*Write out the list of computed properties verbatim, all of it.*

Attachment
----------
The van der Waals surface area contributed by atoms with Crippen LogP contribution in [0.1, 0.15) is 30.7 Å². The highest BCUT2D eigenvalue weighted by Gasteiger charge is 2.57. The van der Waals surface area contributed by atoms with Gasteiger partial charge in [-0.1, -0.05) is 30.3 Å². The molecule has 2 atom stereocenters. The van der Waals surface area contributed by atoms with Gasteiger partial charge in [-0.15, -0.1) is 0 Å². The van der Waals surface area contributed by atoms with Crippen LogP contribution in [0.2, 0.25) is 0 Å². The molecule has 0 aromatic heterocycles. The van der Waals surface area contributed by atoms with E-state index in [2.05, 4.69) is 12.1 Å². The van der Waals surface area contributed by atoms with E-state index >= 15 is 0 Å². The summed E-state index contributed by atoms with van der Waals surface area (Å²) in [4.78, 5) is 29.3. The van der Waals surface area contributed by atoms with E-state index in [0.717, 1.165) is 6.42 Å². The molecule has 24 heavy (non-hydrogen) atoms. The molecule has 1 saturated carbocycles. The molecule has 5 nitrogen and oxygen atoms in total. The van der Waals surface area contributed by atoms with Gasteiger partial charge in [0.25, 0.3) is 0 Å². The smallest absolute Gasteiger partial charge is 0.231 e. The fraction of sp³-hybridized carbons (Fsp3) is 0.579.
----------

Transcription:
The van der Waals surface area contributed by atoms with Crippen LogP contribution in [0.1, 0.15) is 30.7 Å². The highest BCUT2D eigenvalue weighted by Gasteiger charge is 2.57. The van der Waals surface area contributed by atoms with Gasteiger partial charge in [-0.1, -0.05) is 30.3 Å². The molecule has 2 atom stereocenters. The van der Waals surface area contributed by atoms with Gasteiger partial charge in [-0.15, -0.1) is 0 Å². The van der Waals surface area contributed by atoms with Crippen LogP contribution in [0.2, 0.25) is 0 Å². The molecule has 0 aromatic heterocycles. The van der Waals surface area contributed by atoms with E-state index in [2.05, 4.69) is 12.1 Å². The van der Waals surface area contributed by atoms with E-state index >= 15 is 0 Å². The summed E-state index contributed by atoms with van der Waals surface area (Å²) in [4.78, 5) is 29.3. The van der Waals surface area contributed by atoms with E-state index in [0.717, 1.165) is 6.42 Å². The molecule has 24 heavy (non-hydrogen) atoms. The molecule has 1 saturated carbocycles. The molecule has 5 nitrogen and oxygen atoms in total. The van der Waals surface area contributed by atoms with Gasteiger partial charge in [0.25, 0.3) is 0 Å². The smallest absolute Gasteiger partial charge is 0.231 e. The fraction of sp³-hybridized carbons (Fsp3) is 0.579.